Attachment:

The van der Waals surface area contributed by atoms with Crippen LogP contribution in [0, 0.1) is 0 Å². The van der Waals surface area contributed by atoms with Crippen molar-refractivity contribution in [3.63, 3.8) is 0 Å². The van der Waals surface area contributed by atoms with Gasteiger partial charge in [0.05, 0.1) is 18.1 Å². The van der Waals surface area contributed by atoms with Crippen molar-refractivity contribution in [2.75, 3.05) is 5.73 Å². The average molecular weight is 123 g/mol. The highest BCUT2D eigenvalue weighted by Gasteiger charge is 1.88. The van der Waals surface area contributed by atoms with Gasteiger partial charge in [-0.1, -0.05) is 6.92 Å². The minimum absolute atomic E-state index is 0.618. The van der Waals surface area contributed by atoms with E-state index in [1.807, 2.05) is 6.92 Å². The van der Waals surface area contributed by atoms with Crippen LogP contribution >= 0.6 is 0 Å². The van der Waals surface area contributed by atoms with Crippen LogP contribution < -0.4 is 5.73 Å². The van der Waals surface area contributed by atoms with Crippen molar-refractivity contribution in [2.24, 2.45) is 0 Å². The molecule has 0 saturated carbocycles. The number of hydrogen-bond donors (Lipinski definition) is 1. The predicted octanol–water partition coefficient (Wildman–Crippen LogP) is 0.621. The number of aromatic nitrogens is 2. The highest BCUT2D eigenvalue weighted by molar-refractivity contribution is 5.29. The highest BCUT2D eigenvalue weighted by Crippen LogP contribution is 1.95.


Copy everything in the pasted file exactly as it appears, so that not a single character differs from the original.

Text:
The van der Waals surface area contributed by atoms with Crippen LogP contribution in [0, 0.1) is 0 Å². The van der Waals surface area contributed by atoms with Crippen molar-refractivity contribution in [3.63, 3.8) is 0 Å². The van der Waals surface area contributed by atoms with Gasteiger partial charge in [0.05, 0.1) is 18.1 Å². The van der Waals surface area contributed by atoms with Crippen molar-refractivity contribution in [2.75, 3.05) is 5.73 Å². The average molecular weight is 123 g/mol. The highest BCUT2D eigenvalue weighted by Gasteiger charge is 1.88. The van der Waals surface area contributed by atoms with Gasteiger partial charge in [-0.1, -0.05) is 6.92 Å². The minimum absolute atomic E-state index is 0.618. The van der Waals surface area contributed by atoms with E-state index in [1.807, 2.05) is 6.92 Å². The van der Waals surface area contributed by atoms with Crippen LogP contribution >= 0.6 is 0 Å². The van der Waals surface area contributed by atoms with Crippen LogP contribution < -0.4 is 5.73 Å². The van der Waals surface area contributed by atoms with Crippen molar-refractivity contribution in [2.24, 2.45) is 0 Å². The molecule has 0 saturated carbocycles. The number of hydrogen-bond donors (Lipinski definition) is 1. The predicted octanol–water partition coefficient (Wildman–Crippen LogP) is 0.621. The number of aromatic nitrogens is 2. The highest BCUT2D eigenvalue weighted by molar-refractivity contribution is 5.29. The highest BCUT2D eigenvalue weighted by Crippen LogP contribution is 1.95.